The Friday Interview: Tom Houston, Sun Microsystems

11 Aug 2006

This week’s interview is with Tom Houston (pictured), head of the storage business in Ireland for Sun Microsystems.

What is Sun’s US$4.1bn acquisition of StorageTek going to mean for Irish customers?
There’s a phrase we used in StorageTek: “We would turn up at the dinner party for dessert.” Sun was always at the pre-dinner reception. The architecture and design for an IT project had already been set [before we arrived] but now we have the products and capabilities so that we can get involved at an early stage. Rather than storage being tied on at the end it’s an integral part of the project. There’s a better total cost of ownership for customers.

People are now buying more storage than ever. What’s driving those purchasing decisions?
People want to do more with less. Storage seems to be going this way and one of the things that’s driving this is regulatory compliance. People are much less inclined to get rid of information: they’re trying to hoard it as much as possible.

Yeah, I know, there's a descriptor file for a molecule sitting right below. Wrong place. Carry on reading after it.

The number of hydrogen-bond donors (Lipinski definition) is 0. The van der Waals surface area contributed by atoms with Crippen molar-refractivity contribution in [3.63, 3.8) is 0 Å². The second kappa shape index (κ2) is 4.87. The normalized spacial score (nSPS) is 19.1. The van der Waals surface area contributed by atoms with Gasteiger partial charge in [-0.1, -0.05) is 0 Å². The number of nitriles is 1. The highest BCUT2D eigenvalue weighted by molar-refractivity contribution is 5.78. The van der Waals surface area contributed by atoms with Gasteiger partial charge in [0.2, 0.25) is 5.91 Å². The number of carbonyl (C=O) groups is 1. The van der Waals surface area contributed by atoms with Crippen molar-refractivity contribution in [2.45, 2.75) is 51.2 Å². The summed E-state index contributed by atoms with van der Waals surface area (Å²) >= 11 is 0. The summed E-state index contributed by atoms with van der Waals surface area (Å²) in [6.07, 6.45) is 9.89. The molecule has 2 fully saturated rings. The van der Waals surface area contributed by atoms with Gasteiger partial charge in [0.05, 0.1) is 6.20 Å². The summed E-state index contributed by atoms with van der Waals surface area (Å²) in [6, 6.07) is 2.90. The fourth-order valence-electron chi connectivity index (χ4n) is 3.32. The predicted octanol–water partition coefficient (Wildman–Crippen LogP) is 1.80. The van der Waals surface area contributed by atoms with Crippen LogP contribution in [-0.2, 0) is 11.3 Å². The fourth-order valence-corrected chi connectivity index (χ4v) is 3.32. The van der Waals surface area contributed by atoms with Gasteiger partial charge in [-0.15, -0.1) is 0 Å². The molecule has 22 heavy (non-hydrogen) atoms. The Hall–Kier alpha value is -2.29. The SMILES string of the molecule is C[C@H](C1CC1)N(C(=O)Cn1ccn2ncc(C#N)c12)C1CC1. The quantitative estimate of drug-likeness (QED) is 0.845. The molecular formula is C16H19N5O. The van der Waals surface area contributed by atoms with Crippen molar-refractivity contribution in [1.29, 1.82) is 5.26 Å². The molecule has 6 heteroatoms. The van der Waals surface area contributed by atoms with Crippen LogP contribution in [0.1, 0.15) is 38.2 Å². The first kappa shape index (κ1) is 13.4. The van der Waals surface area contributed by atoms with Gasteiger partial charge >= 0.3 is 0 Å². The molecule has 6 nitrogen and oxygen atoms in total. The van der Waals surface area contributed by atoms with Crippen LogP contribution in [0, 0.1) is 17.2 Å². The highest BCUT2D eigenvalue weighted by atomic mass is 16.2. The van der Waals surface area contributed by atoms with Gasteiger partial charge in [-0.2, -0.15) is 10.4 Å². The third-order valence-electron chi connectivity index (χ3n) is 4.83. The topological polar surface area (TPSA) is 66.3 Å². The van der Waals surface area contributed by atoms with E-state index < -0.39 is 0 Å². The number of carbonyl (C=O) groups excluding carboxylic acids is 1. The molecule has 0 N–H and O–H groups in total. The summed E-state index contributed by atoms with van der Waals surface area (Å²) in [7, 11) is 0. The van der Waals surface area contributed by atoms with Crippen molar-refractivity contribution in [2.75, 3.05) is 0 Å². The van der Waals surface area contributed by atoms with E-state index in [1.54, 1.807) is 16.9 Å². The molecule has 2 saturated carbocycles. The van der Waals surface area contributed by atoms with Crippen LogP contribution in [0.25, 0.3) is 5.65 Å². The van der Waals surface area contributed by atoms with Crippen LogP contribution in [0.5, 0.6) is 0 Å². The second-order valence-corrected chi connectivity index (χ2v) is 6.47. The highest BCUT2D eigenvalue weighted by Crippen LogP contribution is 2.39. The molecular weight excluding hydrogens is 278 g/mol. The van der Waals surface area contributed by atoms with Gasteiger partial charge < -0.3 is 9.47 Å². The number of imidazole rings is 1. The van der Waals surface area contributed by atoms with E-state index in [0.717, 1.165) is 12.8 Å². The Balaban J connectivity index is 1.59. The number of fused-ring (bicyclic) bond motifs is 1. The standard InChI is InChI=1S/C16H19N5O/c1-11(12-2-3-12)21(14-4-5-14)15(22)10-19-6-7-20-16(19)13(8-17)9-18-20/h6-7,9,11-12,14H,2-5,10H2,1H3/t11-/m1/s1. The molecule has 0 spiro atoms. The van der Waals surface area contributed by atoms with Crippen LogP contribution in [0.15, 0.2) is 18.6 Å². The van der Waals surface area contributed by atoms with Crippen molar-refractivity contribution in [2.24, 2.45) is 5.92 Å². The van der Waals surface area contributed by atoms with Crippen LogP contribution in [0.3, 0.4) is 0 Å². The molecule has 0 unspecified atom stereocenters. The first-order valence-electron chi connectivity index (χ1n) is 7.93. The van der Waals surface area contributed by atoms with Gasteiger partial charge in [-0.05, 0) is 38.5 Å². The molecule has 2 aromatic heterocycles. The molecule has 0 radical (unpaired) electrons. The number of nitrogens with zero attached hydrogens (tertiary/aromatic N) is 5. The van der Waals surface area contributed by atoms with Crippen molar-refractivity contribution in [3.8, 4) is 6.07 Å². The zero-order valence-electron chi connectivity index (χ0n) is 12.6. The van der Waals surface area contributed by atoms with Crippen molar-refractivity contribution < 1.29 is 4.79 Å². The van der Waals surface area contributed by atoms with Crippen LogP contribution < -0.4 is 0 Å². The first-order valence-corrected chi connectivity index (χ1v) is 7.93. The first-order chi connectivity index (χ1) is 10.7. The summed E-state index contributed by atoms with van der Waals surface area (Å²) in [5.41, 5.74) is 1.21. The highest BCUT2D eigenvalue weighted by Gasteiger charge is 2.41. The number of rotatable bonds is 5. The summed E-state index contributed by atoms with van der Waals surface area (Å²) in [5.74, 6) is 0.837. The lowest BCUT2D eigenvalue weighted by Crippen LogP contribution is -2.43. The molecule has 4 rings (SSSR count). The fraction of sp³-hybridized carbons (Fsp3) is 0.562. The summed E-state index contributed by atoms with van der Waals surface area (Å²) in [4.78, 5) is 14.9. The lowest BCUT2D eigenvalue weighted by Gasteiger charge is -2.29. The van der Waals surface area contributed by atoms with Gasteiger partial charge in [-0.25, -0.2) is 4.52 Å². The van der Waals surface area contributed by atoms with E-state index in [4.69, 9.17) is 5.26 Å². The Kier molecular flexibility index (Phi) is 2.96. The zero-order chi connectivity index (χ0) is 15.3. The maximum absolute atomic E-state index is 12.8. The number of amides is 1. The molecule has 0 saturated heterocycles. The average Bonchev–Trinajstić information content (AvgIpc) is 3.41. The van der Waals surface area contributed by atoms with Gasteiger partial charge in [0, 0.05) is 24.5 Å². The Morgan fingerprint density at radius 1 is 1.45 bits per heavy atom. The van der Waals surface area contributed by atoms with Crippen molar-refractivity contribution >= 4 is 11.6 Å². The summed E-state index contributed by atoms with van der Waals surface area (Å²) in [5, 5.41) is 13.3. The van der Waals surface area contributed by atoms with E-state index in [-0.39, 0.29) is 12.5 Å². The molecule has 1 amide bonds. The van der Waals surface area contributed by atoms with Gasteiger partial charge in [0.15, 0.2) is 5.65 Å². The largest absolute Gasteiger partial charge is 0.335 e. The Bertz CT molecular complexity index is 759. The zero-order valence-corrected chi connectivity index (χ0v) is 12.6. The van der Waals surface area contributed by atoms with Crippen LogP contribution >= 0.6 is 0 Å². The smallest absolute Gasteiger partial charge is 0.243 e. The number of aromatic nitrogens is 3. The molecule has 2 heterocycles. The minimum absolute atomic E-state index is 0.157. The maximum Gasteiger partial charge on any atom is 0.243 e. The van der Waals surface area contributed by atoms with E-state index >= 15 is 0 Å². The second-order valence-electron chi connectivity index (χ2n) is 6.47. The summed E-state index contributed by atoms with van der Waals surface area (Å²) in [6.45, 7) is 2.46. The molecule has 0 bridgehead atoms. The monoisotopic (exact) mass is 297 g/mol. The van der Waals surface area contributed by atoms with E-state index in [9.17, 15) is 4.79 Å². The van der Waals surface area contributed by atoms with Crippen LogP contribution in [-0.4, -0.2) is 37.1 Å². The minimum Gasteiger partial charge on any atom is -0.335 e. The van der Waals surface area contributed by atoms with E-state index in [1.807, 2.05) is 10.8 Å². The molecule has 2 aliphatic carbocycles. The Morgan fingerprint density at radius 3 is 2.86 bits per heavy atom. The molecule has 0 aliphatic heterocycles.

Irish businesses have traditionally spent more on hardware than on software and services but the data storage market is going in the opposite direction. Why?
For a while customers were throwing hardware at the problem and storage is no different to that: you can go out and buy shed-loads of disk and tape capacity relatively cheaply. But then what do you do with it?

What implications does this have for the market here?
People have all this capacity and don’t know what they’ve got. That’s why there’s going to be a drive to software; as people have bought all this hardware, they need management tools to get the most out of it.

What trends have you noticed in the way businesses are spending their IT money?
Big tape libraries are still being used and in some cases they’re 10 years old. That’s where software is becoming more useful. At StorageTek we’ve seen record numbers in Ireland. We’re still shifting a lot of hardware but the percentage of our software sales is going up. People do still need capacity as a natural consequence of the business growing but the challenge IT managers face is justifying that. Software’s really where the smarts are; that’s where the investment is going.

By Gordon Smith

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